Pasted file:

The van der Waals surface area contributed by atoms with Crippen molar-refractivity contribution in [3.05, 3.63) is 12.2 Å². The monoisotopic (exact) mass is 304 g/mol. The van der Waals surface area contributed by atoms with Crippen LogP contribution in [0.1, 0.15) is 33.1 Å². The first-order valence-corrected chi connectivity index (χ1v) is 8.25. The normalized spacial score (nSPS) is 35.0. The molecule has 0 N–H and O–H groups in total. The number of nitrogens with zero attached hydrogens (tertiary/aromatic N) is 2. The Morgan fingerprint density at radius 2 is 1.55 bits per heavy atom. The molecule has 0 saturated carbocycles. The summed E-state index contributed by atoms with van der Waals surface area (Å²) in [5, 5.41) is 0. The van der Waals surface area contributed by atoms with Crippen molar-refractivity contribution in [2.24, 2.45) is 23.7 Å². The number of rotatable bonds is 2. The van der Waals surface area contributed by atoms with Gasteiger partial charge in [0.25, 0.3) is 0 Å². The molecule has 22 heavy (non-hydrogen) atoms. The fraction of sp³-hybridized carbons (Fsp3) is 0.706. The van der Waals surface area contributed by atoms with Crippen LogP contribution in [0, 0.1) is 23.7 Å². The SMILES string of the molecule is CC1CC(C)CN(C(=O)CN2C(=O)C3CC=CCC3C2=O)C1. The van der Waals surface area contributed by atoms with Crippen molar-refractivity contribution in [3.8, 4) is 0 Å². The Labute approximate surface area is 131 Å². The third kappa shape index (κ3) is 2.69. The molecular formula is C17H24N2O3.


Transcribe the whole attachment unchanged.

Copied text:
The van der Waals surface area contributed by atoms with Crippen molar-refractivity contribution in [3.05, 3.63) is 12.2 Å². The monoisotopic (exact) mass is 304 g/mol. The van der Waals surface area contributed by atoms with Crippen LogP contribution in [0.1, 0.15) is 33.1 Å². The first-order valence-corrected chi connectivity index (χ1v) is 8.25. The normalized spacial score (nSPS) is 35.0. The molecule has 0 N–H and O–H groups in total. The number of nitrogens with zero attached hydrogens (tertiary/aromatic N) is 2. The Morgan fingerprint density at radius 2 is 1.55 bits per heavy atom. The molecule has 0 saturated carbocycles. The summed E-state index contributed by atoms with van der Waals surface area (Å²) in [5, 5.41) is 0. The van der Waals surface area contributed by atoms with Crippen molar-refractivity contribution in [2.24, 2.45) is 23.7 Å². The number of rotatable bonds is 2. The van der Waals surface area contributed by atoms with Gasteiger partial charge in [0.25, 0.3) is 0 Å². The molecule has 22 heavy (non-hydrogen) atoms. The fraction of sp³-hybridized carbons (Fsp3) is 0.706. The van der Waals surface area contributed by atoms with Crippen LogP contribution in [0, 0.1) is 23.7 Å². The SMILES string of the molecule is CC1CC(C)CN(C(=O)CN2C(=O)C3CC=CCC3C2=O)C1. The van der Waals surface area contributed by atoms with Crippen molar-refractivity contribution in [3.8, 4) is 0 Å². The Labute approximate surface area is 131 Å². The third kappa shape index (κ3) is 2.69. The molecular formula is C17H24N2O3.